By Lee C. Chipongian
Bangko Sentral ng Pilipinas (BSP) Governor Nestor A. Espenilla Jr. said April’s 4.5 percent inflation turnout — while on the high side of its forecast — has a seasonally adjusted month-on-month deceleration which they would factor in when they meet on Thursday, May 10, to decide on policy rates.
“These are relevant factors to consider at the policy review next week in determining the necessity and shape of a measured response to halt potential build up in inflationary expectations,” said Espenilla.
The latest consumer price index (CPI) level is higher than 4.3 percent in March, and on the high side of the BSP forecasts range of 3.9 percent to 4.7 percent for the month.
Global oil prices went up during the period due to geopolitical tensions in the Middle East which resulted to a sharp increase in international oil prices and affected prices of petroleum in the country. The higher electricity rates and rice prices also contributed to the increase in inflation rate.
Espenilla reiterated that price pressures are still on the temporary side. “Such expectations seem to be feeding off essentially cost-push price pressures that may be transitory in nature,” he said.
The elevated CPI has consumers worried as the year progresses, despite pronouncements from the BSP that inflation will eventually go back to within the government target of two percent to four percent.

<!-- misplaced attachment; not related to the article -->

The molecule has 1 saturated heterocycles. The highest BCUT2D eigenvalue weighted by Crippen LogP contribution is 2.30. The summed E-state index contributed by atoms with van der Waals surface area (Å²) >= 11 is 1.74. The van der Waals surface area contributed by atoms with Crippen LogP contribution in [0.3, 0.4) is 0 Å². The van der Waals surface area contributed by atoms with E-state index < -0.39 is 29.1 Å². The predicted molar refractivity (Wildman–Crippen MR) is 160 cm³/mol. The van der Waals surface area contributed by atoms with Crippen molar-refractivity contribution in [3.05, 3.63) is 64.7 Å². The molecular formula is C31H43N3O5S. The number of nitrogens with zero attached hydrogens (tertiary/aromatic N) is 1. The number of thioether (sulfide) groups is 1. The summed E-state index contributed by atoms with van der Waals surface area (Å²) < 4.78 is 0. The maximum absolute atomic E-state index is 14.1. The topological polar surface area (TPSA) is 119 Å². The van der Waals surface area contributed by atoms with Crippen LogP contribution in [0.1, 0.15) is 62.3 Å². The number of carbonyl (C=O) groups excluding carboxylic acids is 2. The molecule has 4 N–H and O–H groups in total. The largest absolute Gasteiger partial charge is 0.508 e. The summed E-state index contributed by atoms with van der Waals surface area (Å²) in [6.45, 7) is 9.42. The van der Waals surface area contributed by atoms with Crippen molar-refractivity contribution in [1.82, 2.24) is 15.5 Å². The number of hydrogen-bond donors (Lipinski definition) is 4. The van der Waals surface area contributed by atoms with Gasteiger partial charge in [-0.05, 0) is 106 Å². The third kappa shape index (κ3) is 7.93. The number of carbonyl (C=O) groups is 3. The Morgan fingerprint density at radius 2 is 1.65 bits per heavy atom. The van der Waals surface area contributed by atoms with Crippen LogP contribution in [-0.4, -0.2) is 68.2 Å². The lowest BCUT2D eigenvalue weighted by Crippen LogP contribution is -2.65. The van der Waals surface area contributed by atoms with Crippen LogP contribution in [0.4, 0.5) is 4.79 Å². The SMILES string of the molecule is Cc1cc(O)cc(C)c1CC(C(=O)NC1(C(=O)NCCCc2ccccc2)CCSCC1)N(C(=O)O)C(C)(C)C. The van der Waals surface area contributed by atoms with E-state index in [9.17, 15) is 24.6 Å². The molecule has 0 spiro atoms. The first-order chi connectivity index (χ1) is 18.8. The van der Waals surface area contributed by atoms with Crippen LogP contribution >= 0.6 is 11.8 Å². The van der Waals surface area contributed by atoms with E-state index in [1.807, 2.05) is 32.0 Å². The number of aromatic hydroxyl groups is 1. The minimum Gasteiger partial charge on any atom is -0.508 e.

In a statement, the consumer advocacy group Laban Konsyumer, Inc. (LKI), said the “runaway inflation” of 4.5 percent in April and the 5.3 percent first quarter inflation has “caused more miseries to the 30 percent of the household or the poor consumers.”
According to LKI President Victorio Mario Dimagiba, the government should act now and take measures to slow down inflation. He again called on the government to stop the implementation of TRAIN phase one, which the BSP said has affected CPI level, albeit temporary.
The consumer group has asked for relief from the Supreme Court on a temporary restraining order versus the excise taxes on the socially sensitive products like diesel, LPG, kerosene, bunker fuel and coal.
The BSP’s Monetary Board will meet on May 10 for its third policy meeting for this year. During its previous policy meeting on March 22, the central bank announced an average inflation forecast of 3.9 percent for 2018 and three percent in 2019.
Espenilla said they are reviewing a measured policy response to ensure that the 2019 inflation target is not at risk.
While external factors such as geopolitical tensions affecting global oil prices are key upside risks to inflation, most analysts also point to the TRAIN law because of second-round effects. The increase in electricity rates and a weaker peso are also upside risks to inflation.